So I bought him a bright orange shirt to wear with his going-away gray suit. After all, it was fall… pumpkin season. I didn’t care if it looked as if he’d tossed a suit jacket on over a prison uniform.

That was the first time during any of the wedding planning that he actually did something to contribute to the planning.

He bought himself another shirt.

Happy 50th anniversary in heaven, Joe...until we meet again. 💟

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Sally Breslin is an award-winning syndicated humor columnist who has written regularly for newspapers and magazines all of her adult life. She is the author of several novels in a variety of genres, from humor and romance to science-fiction. Contact her at: sillysally@att.net


Tuesday, October 5, 2021



If you’re looking for a career that pays less than minimum wage, has more ups and downs than Cedar Point has roller coasters, and makes you constantly ask yourself, “Why the heck am I doing this?” – then become a writer.

Ever since I was old enough to hold a pencil I had dreams of growing up to be a famous author. I can remember how excited I was back in the third grade when my teacher announced that anyone who wanted extra credit could earn it by reading books and then turning in book reports on them. 

It was the perfect way for me to test my creativity.

See, back then, households didn’t have computers, which meant my teacher couldn’t verify that a book actually existed unless she made a trip to the city library and searched through about 10-million Dewey-Decimal files. So I wrote my own books and then reviewed them. I came up with titles like “The Little Lost Pig” and “Candy for Dinner” by fake authors such as Linda Moon and David Ducky.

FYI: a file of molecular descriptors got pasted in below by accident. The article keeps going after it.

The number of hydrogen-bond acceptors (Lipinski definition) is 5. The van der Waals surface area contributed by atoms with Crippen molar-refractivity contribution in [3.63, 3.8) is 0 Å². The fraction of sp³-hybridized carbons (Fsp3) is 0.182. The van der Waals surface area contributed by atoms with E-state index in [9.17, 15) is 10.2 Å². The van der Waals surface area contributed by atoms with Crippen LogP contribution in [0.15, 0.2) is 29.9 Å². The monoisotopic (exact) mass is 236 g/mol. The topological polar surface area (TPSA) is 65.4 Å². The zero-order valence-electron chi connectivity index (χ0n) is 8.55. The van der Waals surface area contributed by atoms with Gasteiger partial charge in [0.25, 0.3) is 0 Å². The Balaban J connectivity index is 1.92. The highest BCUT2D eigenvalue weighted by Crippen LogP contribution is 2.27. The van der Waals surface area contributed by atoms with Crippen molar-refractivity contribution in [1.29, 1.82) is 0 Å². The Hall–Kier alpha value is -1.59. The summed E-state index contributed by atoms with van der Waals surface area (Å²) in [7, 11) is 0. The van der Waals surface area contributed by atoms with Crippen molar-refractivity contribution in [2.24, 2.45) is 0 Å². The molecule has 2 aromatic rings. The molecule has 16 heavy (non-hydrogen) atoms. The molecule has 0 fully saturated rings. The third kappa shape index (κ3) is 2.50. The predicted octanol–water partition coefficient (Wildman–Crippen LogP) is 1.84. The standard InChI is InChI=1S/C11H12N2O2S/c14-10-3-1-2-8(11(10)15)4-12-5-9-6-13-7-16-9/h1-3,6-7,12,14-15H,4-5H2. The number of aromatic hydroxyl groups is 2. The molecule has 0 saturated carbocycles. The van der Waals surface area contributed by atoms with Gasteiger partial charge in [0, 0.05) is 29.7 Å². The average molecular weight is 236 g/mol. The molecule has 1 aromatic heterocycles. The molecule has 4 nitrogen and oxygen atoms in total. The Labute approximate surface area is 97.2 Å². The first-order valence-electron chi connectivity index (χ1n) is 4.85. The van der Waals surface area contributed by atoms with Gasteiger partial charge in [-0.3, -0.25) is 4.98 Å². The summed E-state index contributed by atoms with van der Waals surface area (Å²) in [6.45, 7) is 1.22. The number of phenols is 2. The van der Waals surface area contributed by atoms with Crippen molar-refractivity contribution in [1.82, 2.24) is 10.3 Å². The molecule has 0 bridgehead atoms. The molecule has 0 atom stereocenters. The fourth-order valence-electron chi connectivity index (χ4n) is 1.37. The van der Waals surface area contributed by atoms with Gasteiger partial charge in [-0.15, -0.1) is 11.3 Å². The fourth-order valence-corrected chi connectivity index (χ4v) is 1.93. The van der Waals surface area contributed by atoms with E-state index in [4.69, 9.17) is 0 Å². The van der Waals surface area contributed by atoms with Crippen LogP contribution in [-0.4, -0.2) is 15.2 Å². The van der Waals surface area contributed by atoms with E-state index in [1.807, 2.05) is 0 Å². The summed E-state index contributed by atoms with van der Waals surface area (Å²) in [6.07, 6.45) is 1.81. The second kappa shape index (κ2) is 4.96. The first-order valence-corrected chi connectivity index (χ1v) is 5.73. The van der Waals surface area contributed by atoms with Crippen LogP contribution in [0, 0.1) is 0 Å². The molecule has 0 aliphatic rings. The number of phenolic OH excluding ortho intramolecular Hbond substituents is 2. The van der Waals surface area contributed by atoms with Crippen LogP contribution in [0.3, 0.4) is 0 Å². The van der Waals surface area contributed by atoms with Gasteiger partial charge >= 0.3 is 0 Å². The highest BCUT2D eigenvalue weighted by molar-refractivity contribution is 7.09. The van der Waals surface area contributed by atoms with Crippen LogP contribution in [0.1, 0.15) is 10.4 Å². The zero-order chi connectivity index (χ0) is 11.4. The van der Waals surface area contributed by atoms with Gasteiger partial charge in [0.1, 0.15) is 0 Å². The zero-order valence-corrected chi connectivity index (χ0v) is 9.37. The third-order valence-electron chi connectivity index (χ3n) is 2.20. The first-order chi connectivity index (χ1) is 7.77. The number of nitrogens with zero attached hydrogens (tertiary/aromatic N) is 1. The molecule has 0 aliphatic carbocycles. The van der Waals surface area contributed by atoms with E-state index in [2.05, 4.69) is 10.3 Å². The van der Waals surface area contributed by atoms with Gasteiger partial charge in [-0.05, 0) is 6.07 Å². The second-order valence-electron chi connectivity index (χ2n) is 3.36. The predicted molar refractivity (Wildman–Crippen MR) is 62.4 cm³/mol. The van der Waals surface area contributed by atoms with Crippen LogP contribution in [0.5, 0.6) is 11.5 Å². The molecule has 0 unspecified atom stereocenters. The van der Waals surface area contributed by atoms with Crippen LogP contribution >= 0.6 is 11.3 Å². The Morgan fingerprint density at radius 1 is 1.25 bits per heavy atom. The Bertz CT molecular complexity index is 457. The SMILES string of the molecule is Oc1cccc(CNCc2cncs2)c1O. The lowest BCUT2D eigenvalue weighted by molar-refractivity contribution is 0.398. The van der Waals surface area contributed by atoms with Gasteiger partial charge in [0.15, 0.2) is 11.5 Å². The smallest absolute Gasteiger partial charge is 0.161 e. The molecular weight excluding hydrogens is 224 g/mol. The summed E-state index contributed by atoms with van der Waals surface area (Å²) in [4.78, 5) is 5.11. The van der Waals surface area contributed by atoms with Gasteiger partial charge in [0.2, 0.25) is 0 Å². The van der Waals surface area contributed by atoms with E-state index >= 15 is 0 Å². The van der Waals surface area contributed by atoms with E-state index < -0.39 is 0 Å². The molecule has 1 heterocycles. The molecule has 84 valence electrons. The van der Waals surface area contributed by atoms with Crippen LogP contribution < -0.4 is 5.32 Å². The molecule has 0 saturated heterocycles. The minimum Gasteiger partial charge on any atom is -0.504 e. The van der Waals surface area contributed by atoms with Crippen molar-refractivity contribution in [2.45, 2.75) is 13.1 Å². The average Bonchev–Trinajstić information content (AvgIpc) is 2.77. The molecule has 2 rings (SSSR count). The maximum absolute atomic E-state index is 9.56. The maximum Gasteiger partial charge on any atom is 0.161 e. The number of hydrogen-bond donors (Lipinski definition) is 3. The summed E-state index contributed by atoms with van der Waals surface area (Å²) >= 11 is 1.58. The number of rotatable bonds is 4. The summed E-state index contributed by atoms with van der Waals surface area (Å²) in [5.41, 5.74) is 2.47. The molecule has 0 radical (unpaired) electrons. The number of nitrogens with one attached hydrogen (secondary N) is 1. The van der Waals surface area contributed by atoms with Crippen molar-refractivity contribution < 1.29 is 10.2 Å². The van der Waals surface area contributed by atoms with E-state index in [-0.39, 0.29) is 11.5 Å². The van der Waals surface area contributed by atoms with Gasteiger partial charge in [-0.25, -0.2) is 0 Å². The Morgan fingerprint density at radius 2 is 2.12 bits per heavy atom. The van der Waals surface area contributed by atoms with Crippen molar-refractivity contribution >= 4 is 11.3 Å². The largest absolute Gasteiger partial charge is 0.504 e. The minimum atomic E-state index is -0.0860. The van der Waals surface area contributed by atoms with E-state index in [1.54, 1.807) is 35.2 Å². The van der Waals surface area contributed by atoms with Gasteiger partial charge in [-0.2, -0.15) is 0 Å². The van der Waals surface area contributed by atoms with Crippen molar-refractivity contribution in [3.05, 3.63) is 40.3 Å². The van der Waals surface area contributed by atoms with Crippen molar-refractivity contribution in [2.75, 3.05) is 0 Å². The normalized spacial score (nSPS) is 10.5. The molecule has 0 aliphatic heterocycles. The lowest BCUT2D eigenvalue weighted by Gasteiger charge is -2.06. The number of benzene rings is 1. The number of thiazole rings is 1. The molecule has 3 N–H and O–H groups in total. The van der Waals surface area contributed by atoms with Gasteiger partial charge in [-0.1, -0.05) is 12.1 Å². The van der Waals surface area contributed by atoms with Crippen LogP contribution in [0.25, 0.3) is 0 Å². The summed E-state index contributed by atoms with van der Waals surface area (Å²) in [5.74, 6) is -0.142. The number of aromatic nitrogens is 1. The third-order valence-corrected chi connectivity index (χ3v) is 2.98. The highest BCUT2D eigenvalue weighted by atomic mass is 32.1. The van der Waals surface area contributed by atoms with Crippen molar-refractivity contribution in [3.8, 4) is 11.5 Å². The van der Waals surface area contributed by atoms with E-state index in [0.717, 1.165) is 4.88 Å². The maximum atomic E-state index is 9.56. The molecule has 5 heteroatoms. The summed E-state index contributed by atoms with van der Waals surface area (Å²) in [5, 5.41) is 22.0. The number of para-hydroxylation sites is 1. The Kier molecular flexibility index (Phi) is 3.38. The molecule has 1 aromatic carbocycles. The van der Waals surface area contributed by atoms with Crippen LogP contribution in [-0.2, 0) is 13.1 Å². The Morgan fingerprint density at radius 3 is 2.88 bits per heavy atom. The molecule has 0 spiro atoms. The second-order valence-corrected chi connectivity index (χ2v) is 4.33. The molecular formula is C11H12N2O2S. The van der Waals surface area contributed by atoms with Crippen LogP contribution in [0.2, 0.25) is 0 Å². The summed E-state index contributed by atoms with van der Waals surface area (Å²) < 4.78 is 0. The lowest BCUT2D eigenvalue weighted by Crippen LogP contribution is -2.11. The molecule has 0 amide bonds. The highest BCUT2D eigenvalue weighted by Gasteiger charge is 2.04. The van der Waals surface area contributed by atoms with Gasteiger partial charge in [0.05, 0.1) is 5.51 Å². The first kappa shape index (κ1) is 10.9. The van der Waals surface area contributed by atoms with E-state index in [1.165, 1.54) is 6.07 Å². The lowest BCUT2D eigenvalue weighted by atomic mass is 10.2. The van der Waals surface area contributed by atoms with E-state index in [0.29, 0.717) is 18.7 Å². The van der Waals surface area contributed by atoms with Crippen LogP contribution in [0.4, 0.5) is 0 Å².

And I received an “A” on every one of them.

My writing career had begun.

I wrote my eighth-grade class ode. I joined the staff of two different newspapers in high-school, was on the yearbook staff and was selected as the school’s reporter, which involved submitting school-related news articles to the NH Union Leader newspaper.

But my greatest writing achievement during my high-school years was becoming a stringer for Datebook magazine, a popular teen magazine located in New York. My job was to interview rock stars and musicians when they held concerts in my area. Then I'd mail the interviews to the magazine…and actually get paid for them. Talk about a 16-year-old’s dream come true! 

But throughout my life, my ultimate goal never changed. I wanted to write the proverbial Great American Novel.

The problem was, writing a novel back in the late 1960s, when I first became determined to make my dream come true, was nothing short of torture. 

For one thing, I had to use a manual typewriter, which was good for nothing other than typing. So if after I completed typing 250 pages I then noticed I’d omitted an important paragraph on page four, the only way to insert the paragraph was to retype the entire page and add it. This, unfortunately, then made every page following it out of sync...so I’d be forced to retype all of them. 

That’s why writing a book back then took an average of about 127 years – or so it seemed. Now, thanks to all of the new-fangled computer programs, authors can crank out a War and Peace-length novel every month.

There also was the torture of packing up my precious, hand-typed manuscript and mailing it off to a publisher…and then rushing out to mailbox every day to see if there was a response. It usually arrived in the form a pre-printed letter that began with: “Thank you for your submission, but unfortunately it does not meet our current needs.”  If anything handwritten, good or bad, appeared somewhere on the letter, it was considered a bonus because editors rarely bothered to personally comment on anything short of a contender for the Nobel Prize in literature.

I figured that while I was waiting to become the next Jane Austen or Emily Bronte, I would try to get a job that involved writing. I was hired as a newspaper correspondent for the Suncook-Hooksett Banner back in 1973 and progressed to a columnist in 1994. Around that time, the prestigious NH Union Leader bought the small-town newspaper and suddenly I was writing for the “big guys.” Meanwhile, I continued to work on my novels…for which I actually began to receive handwritten responses.